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The debris from a Russian airliner is seen at its crash site at the Hassana area in Arish city, north Egypt, November 1, 2015. REUTERS/Mohamed Abd El Ghany
The debris from a Russian airliner is seen at its crash site at the Hassana area in Arish city, north Egypt, November 1, 2015. REUTERS/Mohamed Abd El Ghany
BY: Brendan Nicholson, Defense editor
Much too soon after the crash of the Russian Metrojet charter flight over the Sinai Peninsula came the denials.

Egyptian security officials quickly rejected claims that the airliner might have been brought down by a terrorist missile or bomb. And airline officials stated confidently that the crash was not caused by any mechanical fault in the Airbus A321, or by any error by the crew.

But then came the decision of British Prime Minister David Cameron to ban all flights out of the popular Egyptian tourist resort of Sharm el-Sheikh even though that meant stranding up to 20,000 British tourists there.

That was followed by British Foreign Secretary Philip Hammond’s apology to all those stranded in Egypt for what he acknowledged was an “immense disruption and inconvenience”.

However, Hammond said, the British government would not allow aircraft to leave until it was sure they could fly home safely.

Then came briefings from US intelligence sources to the American media that the evidence gathered so far indicated a bomb, probably placed by the Islamic State terror group or one of its affiliates, exploded aboard flight 9268 soon after it began its flight from Sharm el-Sheikh to St Petersburg on October 31.

All 224 passengers and crew were killed.

Whether it was by accident or design, the destruction of a Russian airliner weeks after Moscow launched a substantial military intervention in Syria could immeasurable complicate an already tangled situation in what has become the most volatile and dangerous part of the planet.

A spokesman for Russian President Vladimir Putin said it would not be appropriate to speculate on whether the airliner was destroyed in revenge for his country’s involvement in Syria.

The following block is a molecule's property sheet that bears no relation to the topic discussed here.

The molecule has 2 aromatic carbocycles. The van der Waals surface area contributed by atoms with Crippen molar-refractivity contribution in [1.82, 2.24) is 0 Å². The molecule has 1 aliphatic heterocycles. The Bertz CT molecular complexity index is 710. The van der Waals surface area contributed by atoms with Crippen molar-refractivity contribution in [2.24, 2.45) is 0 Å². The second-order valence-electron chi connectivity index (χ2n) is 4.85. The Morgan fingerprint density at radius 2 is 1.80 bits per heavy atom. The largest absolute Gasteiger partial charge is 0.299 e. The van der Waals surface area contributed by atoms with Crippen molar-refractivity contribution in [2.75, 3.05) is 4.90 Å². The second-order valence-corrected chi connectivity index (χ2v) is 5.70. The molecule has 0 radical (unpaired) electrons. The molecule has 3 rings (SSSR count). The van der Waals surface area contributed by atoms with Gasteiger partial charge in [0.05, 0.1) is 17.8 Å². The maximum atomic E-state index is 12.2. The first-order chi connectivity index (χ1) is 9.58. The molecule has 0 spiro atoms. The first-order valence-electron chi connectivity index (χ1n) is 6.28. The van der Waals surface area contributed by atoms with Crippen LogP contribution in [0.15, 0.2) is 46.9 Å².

Islamic State claimed responsibility for the crash, saying the aircraft was destroyed in retaliation for Russia’s intervention to support the Shi’ite-linked regime in Syria, where President Bashar al-Assad’s regime is fighting the Sunni Muslim militants of Islamic State among other rebel groups in Syria’s multi-sided war, now in its fifth year.

Clearly unsure how best to capitalise on the crash, Islamic State affiliate Sinai Province issued a statement saying: “We will detail how it came down at the time of our choosing.”

But Egyptian President Abdel-Fattah el-Sisi, who was in London on an official visit planned well before the disaster, rejected the group’s claims as “false propaganda”.

“When there is propaganda that it crashed because of Daesh, this is one way to damage the stability and security of Egypt and the image of Egypt,” Sisi said, using the Arabic acronym for Islamic State. “Believe me, the situation in Sinai, especially in this limited area, is under our full control.”

The Red Sea resort of Sharm el-Sheikh is as popular with Russians as it is with Britons, and the airliner’s crash could prove disastrous for Egypt’s economy.

In London, Hammond said he recognised the immense impact the British ban on flights would have on Egypt but the safety and security of British nationals had to come above all other considerations. Flights would remain suspended until airport security was improved, he said.

British officials said there was a “significant possibility” the Russian crash was caused by an “explosive device”.

US media reports quoted American officials as saying an early view that the Islamic State terror group’s affiliate in the Sinai placed a bomb on the aircraft was based in part on intercepted communications.

The British government instructed British airlines to stop flights leaving Sharm el-Sheikh while security arrangements there were assessed by a team of specialists rushed to the resort.

When the Egyptian government objected strenuously and declared the British decision to be premature, Hammond said he recognised the concerns expressed by his Egyptian counterpart “but with respect to him he hasn’t seen all the information we have. While we regard the Egyptians as very important partners, we cannot ignore that information.”

It is likely that information included an image caught by a US surveillance satellite that showed a flash or “bloom” as the aircraft lost contact with controllers on the ground and began its rapid descent.

That could indicate an explosion aboard the aircraft.

As one of the world’s most dangerous flashpoints, the Middle East is heavily monitored by the intelligence-gathering satellites of the major powers. An area as sensitive as the Sinai is under constant satellite surveillance.

When Malaysia Airlines flight MH17 was shot down over eastern Ukraine by Russian troops or local separatists trained by the Russians, horrified American technicians saw the whole thing happen as they monitored a feed from a surveillance satellite.

They saw the Russian-designed BUK missile launched and then explode just ahead of the Malaysian airliner, shredding its cockpit and forward fuselage. The BUK missile used on that occasion easily had the range to hit an aircraft flying above 30,000 feet and the launch vehicle was big and distinctive enough to be clearly visible to the satellite’s cameras.

A much smaller shoulder-launched anti-aircraft missile would not have the range to hit an airliner flying over 30,000ft.